The Democrat-Gazette today wrote about a topic, I’ve been trying to ignore. That is Sen. Trent Garner’s latest publicity stunt, a “sermon protection” law that copies demagoguery pioneered in Texas.

The Texas Tribune explains how the law to prevent subpoena of church sermons evolved in Texas, from a legal action taken when right-wing preachers were fighting a non-discrimination ordinance in Houston, later overturned by voters.

Garner wants to introduce the same law in Arkansas in 2019. Is it needed? No. Has anyone ever attempted to obtain a sermon on Arkansas for a civil lawsuit (though they are readily available on-line at the kinds of megachurches most likely to lead anti-gay-rights campaigns.) No.

What’s it about? That’s simple. It’s about discriminating against gay people. Garner, at least, readily admits it in the Democrat-Gazette article today, unlike Rep. Bob Ballinger and Sen. Bart Hester. They, with the advocacy of Attorney General Leslie Rutledge, are fighting against being made to testify about the reason behind their bill banning local civil rights ordinances. Again, the reason for that law is well-known: Protecting legal discrimination against gay people.

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Garner indicates his sermon protection bill is intended for the possibility that the U.S. Constitution DOES prevent the state from protecting gay discrimination in cities such as Fayetteville that prefer to treat all citizens equally.


Garner said the legislation would protect clergy who preach against homosexuality in the event their local leaders ban discrimination against lesbians, gays and transgender people.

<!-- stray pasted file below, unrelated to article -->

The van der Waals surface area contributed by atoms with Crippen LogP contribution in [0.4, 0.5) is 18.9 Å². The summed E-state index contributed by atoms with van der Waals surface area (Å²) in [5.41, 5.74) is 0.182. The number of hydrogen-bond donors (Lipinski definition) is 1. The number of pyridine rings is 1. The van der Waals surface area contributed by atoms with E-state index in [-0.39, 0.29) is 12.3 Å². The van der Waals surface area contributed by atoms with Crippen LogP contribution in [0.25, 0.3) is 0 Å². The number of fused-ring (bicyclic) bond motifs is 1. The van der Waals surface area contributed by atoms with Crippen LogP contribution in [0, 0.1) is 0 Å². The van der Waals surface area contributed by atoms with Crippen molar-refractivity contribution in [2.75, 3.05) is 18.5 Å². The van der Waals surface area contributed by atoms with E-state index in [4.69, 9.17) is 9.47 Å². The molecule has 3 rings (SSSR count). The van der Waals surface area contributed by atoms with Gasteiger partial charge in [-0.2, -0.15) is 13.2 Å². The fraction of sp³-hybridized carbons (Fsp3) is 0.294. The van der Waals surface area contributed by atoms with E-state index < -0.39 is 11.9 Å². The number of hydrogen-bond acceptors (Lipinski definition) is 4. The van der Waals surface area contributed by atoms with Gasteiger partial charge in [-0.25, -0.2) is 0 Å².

The First Amendment already protects the preachers of hate and discrimination. Fayetteville isn’t trying to restrict preaching. It is trying to prevent employment, housing and public services discrimination against LGBT people. Make no mistake: Such discrimination is what Garner wants to protect more than a brush arbor preacher’s latest fulmination. Garner, Ballinger and Hester also have a state law to protect that, too, claiming religion as a pretext for discrimination. Because everyone knows the Bible says “do unto others…” unless they are gay. Then you may persecute.

Trent Garner, an acolyte and employee of Sen. Tom Cotton: Worst Arkansas legislature? That’s a fierce competition. Meanest? He’s up there. But careful. He IS armed.

(These guys give you a good idea why the courts will have to fix the state’s discriminatory birth certificate law to comply with U.S. Supreme Court law on same-sex couples. The legislature won’t do it. People like Garner, Ballinger and Hester put their bias (masquerading as Christian religion) above the U.S. Constitution.)